The calendar for a spring CFB season would likely have bowl games starting in mid-June. One writer said (maybe jokingly), "Imagine the Rose Bowl on the Fourth of July." OK, imagine it. Then tell me how you're going to tell thousands of unpaid college football players who finished their season in June to turn around and report to training camp in July for the regular 2021 CFB season.

----------
* Move the CFB season back six months, and then those games on the first Saturday in November 2020 move to the first Saturday in April 2021, which is Final Four Saturday.
06-25-2020 10:07 PM
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Post: #8
RE: Football Season Possibilities
(06-25-2020 08:58 AM)quo vadis Wrote:  I'm tired of general lockdowns and attempts to keep *everyone* from getting the virus when only a *tiny* percentage of those who get it have bad health outcomes.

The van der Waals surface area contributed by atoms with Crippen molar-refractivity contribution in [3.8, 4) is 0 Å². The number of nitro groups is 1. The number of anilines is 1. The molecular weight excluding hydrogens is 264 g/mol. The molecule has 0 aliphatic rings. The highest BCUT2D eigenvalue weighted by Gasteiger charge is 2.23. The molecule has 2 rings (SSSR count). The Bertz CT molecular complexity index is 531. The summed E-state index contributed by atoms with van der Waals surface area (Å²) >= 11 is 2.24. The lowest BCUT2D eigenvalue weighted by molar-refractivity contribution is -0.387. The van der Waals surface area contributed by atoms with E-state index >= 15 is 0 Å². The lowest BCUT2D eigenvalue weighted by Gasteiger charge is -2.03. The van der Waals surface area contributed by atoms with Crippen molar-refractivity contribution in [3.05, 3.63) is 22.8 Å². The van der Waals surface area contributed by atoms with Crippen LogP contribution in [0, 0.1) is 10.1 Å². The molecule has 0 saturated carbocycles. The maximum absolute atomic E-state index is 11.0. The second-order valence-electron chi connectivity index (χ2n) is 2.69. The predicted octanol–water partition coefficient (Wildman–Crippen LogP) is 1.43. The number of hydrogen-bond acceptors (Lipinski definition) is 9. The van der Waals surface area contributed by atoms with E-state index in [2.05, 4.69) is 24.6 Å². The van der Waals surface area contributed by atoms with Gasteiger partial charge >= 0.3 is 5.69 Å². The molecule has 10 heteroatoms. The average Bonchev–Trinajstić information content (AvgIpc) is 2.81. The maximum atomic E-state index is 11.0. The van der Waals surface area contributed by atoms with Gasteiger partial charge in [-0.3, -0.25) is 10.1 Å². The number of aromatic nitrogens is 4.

Let's have regular football in front of big crowds of fans, and protect those who are most vulnerable to bad health outcomes from it. And yes, I know there is zero chance of happening, as the "lockdown" approach is still the accepted approach of the decision-making class, but that's just my view.

9.71 million confirmed cases and 497,797 deaths.

That is a mortality rate of 5.13%. If the whole world got it then 400 million dead.

That's pretty deadly.
06-25-2020 11:00 PM
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Gamecock Offline
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RE: Football Season Possibilities
(06-25-2020 11:00 PM)Kit-Cat Wrote:  
(06-25-2020 08:58 AM)quo vadis Wrote:  I'm tired of general lockdowns and attempts to keep *everyone* from getting the virus when only a *tiny* percentage of those who get it have bad health outcomes.

Let's have regular football in front of big crowds of fans, and protect those who are most vulnerable to bad health outcomes from it. And yes, I know there is zero chance of happening, as the "lockdown" approach is still the accepted approach of the decision-making class, but that's just my view.